With its threats, Russia is meanwhile resorting to psychological warfare to impact local public opinion in Daraa, saying that it is able to destroy the Houran area as it did eastern Ghouta because of the presence of a number of influential groups in the area, in addition to the borders which Houran shares with Jordan. As Hassan sees it, Russia “will not change anything on the ground after it tested the stability of the Houran rebels in the ‘Death rather than humiliation’ battle in the al-Menshiya district in Daraa and did not advance a single meter.” He predicted that neighboring countries would have a role in curbing Russian intervention, with the issue being the “balance of interests in the region.”

The opposition in the south is subject to the instructions of the United States, which protects Israeli interests and represents a line of defence for it, despite stopping support for MOC. According to FSA commander Abu al-Abbas, who said that America and Israel would not allow the map of Syria in general, and the south in particular, to be drawn unless they agree to it, while Jordan is in line with the policy of these two countries.

According to Ibrahim al-Ghourani, a commander in the Al-Haqq Division of the FSA, Jordan is trying to reach a political settlement that satisfies all Syrians and includes the return of refugees and displaced people to their homes, while Israel’s main concern is keeping the border of the occupied Golan Heights free from the presence of Iranian militias and Hezbollah.

The American role in the region appears to be subject to revisions and reorganizations, despite the fact that “the United States is the Syrian opposition’s guarantor in the south, monitoring the course of events closely, without mobilizing but rather asking rebel groups to control themselves and adhere to the de-escalation agreement and to respond to violations only,” according to Ghourani. He added that their aim is to finish off ISIS, which is represented by the Jaish Khalid bin Walid group in the Yarmouk basin area, despite the US stopping support for the Southern Front about five months ago, which led to a decline of trust of the United States.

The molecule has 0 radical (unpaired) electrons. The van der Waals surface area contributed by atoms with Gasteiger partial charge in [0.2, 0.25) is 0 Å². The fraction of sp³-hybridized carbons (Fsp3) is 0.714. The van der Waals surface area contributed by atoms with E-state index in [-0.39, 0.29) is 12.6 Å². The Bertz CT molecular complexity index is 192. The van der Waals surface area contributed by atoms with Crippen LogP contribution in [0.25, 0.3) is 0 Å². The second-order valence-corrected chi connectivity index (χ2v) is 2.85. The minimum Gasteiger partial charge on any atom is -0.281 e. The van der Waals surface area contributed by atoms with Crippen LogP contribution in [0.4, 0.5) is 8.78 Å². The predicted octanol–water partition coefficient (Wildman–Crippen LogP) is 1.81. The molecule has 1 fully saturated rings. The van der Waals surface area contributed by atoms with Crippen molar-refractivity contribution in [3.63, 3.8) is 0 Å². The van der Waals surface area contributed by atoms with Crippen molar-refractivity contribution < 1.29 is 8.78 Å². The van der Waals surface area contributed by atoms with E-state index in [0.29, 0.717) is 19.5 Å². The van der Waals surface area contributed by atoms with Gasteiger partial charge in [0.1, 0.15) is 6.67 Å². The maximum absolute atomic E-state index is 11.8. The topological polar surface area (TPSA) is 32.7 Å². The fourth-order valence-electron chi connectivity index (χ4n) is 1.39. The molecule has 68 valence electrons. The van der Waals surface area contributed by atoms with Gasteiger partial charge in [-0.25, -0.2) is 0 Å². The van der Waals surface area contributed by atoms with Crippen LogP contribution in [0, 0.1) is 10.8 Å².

However, it is not clear to what extent America believes in maintaining the de-escalation agreement. The border with Jordan, the occupied Golan Heights and trying to keep the situation calm are its main concern, as Mohamed Adnan, a media figure in the Jaish al-Ashair (Army of the Tribes), explains.

It appears that all sides are trying to weaken the southern area by prolonging the conflict between the FSA and the regime on one hand, and the FSA and Jaish Khalid on the other, without enabling any resolution at this point in time. After the rebel groups took control of large areas in Daraa and Quneitra, a semi-calm has prevailed in the area for the past two years, permeated at times by local flare-ups. But the future is still unclear.


This article was translated and edited by The Syrian Observer. Responsibility for the information and views set out in this article lies entirely with the author.